Tag: medicaid

Having a Home in a Living Trust Can Effect Medicaid Eligibility

Not so long ago, living trusts, also commonly referred to as revocable trusts or family trusts, were used as Medicaid planning tools for married couples in Ohio. A married would put their home in a living trust prior to a Medicaid application. As the home was in a trust and not in the names of the married couple, it was considered a countable resource. As such, it would increase the Community Spouse Resource Allowance (“CSRA”) by the value of the home, thereby allowing the community spouse to spend down excess resources by transferring the home into their individual names rather than spending the… Read the rest

Help! My Spouse’s Health is Declining and I’m Worried about Financial Ruin!

It is a common problem.  One spouse’s health is declining. The other spouse is relatively healthy but is having trouble continuing to provide care for the unhealthy spouse at home.  Something has got to give. Soon some kind of long-term care facility will be necessary.  But how will they afford it?

According to the 2010 Market Survey of Long-Term Care Costs conducted by Metlife, the annual cost of a semi-private room in a Cleveland area nursing home was $75,190 and a private room was $87,600.

Moreover, counter to popular belief, Medicare will not cover prolonged nursing home care. Medicare Part… Read the rest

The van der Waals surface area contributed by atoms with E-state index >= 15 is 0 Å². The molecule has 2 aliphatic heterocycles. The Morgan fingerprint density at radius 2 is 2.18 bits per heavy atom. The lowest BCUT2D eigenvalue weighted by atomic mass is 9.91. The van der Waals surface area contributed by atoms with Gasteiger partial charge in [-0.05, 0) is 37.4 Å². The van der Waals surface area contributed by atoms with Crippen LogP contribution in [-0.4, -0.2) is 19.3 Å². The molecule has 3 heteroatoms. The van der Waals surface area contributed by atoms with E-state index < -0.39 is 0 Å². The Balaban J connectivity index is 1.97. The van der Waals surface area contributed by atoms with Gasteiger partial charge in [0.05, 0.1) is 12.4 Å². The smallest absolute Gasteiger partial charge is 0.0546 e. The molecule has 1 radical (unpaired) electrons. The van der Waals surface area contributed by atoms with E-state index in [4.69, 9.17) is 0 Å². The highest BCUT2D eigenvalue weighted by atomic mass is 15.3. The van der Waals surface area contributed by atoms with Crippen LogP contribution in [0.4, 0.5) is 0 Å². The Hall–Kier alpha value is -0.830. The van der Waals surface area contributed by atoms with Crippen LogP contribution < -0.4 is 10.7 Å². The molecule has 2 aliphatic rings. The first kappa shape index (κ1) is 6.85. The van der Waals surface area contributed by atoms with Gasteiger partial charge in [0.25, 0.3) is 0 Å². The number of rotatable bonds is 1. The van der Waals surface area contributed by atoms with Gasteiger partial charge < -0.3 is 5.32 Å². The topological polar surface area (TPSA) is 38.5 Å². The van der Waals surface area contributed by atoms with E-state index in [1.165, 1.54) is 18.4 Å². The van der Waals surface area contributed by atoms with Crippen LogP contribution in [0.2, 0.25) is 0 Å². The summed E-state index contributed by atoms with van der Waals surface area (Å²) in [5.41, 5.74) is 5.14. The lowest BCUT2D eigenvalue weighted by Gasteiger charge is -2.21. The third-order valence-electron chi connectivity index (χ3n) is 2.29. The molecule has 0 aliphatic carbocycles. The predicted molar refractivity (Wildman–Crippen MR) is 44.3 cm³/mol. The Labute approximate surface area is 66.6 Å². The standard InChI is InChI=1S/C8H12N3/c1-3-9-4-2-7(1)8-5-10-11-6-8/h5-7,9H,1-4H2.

I Applied for Medicaid, Now What?

  • You can expect a benefits determination to be made within 30 to 45 days after the application is submitted to the Department of Job and Family Services.
  • You will receive a Notice of Approval or Denial.  The Notice must contain a clear statement of the agency’s action and the reason for it. If you are approved, it will also contain the date that aid begins and the amount of the aid.  If you are denied, it must contain the means of challenging the decision.
  • If you are unhappy with the ruling or if you do not receive an approval or denial in a reasonable amount of time, you can request a State Hearing. Requests
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Explore Medicaid Planning Before it’s Too Late

When is it too late for Medicaid Planning?

Generally, if there is money left to be saved then there is planning that can be done.  However, if you become incompetent then there is little that can be done to save financial assets titled in your name.

What does it mean to be incompetent?

According to Ohio law, a person is incompetent if he is so mentally impaired as a result of a mental or physical illness or disability, or mental retardation, or as a result of chronic substance abuse, that the person is incapable of taking proper care of the person’s self or property or fails to provide for the person’s… Read the rest

How to Save the Money Your Parents Worked For

Long-term care is not cheap.  In fact, it is down-right expensive.  The average annual cost of a nursing home room in the Cleveland Metropolitan area is $73,912.50.  Moreover, betting that your parents will not need long-term care is a gamble that your parents will certainly lose.  Seventy Percent (70%) of people over age 65 will need long term care during their lifetimes and no, Medicare won’t pay for it. Medicare doesn’t cover long-term care costs.  Even if a number of criteria are met Medicare only covers the cost of a skilled nursing facility for up to 20 days, with the possibility of an additional… Read the rest